The mystical moment in "Preludes"?
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From: [log in to unmask] href="mailto:[log in to unmask]">Diana Manister
To: [log in to unmask] href="mailto:[log in to unmask]">[log in to unmask]
Sent: Sunday, December 17, 2006 7:32 AM
Subject: Re: Eliot's Indic Studies

From Lyndall Gordon's Eliot biography:

'You may call it communion with the Divine or you may all it temporary crystallization of the mind', he said on another occasion. For some, such a moment is part of an orthodox religious life, for others -- like Emerson -- it is terminal, sufficient in itself, and gratefully received. For Eliot, however, the memory of bliss was to remain a kind of torment, a mocking reminder through the years that followed that there was an area of experience just beyond his grasp, which contemporary images of life could not compass.  In 'Silence' Eliot declared that this was the moment for which he had waited. " 

Dear CR: I recall your posting of this. It does not help me to understand to what different states of consciousness Eliot refers in the 4Q passage that includes "to be conscious is not to be in time...

But only in time can the moment in the rose-garden,
The moment in the arbour where the rain beat,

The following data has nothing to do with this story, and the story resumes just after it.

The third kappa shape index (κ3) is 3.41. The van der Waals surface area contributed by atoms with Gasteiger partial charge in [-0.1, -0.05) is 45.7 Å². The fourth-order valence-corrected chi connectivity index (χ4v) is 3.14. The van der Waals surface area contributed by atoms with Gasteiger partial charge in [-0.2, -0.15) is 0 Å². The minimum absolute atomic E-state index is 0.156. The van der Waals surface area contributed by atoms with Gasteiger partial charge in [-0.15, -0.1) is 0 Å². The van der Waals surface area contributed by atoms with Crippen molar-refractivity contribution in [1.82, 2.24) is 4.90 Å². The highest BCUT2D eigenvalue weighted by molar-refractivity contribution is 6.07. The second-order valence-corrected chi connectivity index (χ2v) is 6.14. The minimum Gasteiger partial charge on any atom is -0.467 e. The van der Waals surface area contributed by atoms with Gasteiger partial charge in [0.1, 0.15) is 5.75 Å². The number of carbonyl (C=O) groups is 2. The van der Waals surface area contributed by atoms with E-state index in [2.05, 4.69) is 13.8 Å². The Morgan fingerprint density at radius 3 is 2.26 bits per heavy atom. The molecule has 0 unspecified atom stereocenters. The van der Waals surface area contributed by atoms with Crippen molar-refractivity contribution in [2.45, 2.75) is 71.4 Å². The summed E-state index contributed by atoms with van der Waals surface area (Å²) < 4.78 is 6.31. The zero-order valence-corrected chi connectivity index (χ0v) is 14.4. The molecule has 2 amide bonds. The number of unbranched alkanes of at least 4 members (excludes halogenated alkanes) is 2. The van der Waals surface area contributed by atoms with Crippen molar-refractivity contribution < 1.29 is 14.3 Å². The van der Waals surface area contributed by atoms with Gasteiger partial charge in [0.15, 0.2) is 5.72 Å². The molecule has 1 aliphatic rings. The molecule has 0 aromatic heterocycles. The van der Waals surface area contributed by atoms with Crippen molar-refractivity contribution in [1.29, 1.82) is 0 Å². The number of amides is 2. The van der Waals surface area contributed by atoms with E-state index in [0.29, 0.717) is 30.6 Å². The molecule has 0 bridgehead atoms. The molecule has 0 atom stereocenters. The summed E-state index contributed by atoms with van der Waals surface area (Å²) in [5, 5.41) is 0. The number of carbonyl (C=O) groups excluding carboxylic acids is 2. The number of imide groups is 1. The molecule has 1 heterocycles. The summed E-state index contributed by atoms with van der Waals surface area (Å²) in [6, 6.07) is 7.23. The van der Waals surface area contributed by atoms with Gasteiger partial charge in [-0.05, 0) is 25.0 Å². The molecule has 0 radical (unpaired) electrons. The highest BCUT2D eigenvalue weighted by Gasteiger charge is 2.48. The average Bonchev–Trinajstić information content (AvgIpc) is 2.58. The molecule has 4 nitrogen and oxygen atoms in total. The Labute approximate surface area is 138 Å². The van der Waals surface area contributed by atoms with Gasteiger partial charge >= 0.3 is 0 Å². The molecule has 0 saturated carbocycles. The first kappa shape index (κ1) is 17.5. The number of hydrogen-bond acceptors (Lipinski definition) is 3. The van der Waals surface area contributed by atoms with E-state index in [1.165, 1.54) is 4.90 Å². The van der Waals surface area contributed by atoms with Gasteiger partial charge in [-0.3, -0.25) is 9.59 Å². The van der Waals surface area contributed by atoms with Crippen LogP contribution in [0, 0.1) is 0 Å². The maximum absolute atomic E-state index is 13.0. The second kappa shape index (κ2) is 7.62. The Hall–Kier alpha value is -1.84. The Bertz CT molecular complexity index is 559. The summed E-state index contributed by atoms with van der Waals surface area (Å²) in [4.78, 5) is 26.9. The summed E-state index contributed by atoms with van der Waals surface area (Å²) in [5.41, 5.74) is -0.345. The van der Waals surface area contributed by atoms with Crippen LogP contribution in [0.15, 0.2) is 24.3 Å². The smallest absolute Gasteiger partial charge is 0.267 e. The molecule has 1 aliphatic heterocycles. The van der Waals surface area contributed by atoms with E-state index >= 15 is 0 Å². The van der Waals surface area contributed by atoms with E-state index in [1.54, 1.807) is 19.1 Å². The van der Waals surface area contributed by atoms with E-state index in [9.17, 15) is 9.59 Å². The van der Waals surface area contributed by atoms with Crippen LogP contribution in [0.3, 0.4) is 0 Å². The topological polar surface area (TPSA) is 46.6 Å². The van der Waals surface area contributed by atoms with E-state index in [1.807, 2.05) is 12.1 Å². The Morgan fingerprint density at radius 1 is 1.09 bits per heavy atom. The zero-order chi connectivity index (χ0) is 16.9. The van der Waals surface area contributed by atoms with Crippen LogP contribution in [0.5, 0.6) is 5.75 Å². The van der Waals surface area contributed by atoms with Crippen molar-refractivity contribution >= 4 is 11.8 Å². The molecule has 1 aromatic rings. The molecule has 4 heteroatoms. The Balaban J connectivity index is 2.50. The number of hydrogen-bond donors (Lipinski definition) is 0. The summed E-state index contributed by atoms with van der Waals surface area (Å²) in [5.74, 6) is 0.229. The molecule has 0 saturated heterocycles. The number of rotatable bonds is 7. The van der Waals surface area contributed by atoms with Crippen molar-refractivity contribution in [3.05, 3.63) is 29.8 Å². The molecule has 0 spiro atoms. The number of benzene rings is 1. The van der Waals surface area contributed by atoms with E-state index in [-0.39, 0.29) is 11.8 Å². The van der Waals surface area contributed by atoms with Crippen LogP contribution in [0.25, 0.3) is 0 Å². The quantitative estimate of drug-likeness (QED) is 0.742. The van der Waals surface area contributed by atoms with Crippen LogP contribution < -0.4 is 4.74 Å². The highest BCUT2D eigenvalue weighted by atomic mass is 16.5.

The moment in the draughty church at smokefall
Be remembered; involved with past and future.
Only through time time is conquered."
Is the blissful moment of silence, what Gordon describes as "area of experience just beyond his grasp, which contemporary images of life could not compass " consciousness in time or not in time?
Clearly Eliot is describing two different states of consciousness, and he sets them against each other, preferring the moment in time through which time is conquered. But is the arbour and rose-garden experience mystical, or is the mystical experience consciousness that is not in time? Has he given up the tormenting search for a repeat of the experience described in "Silence?" Whether Gordon would consider "the arbour where the rain beat, the moment in the draughty church at smokefall" contemporary images of life is another question.
I suppose it is fruitless to pursue this, since there is no definitive answer. Having a sense of what Eliot found to be the summum bonum of life would however help one to interpret all of the work leading up to the 4 Qts. I cannot help but suspect that the Neo-Platonic strain that informs Christian mysticism figures into this passage. Diana

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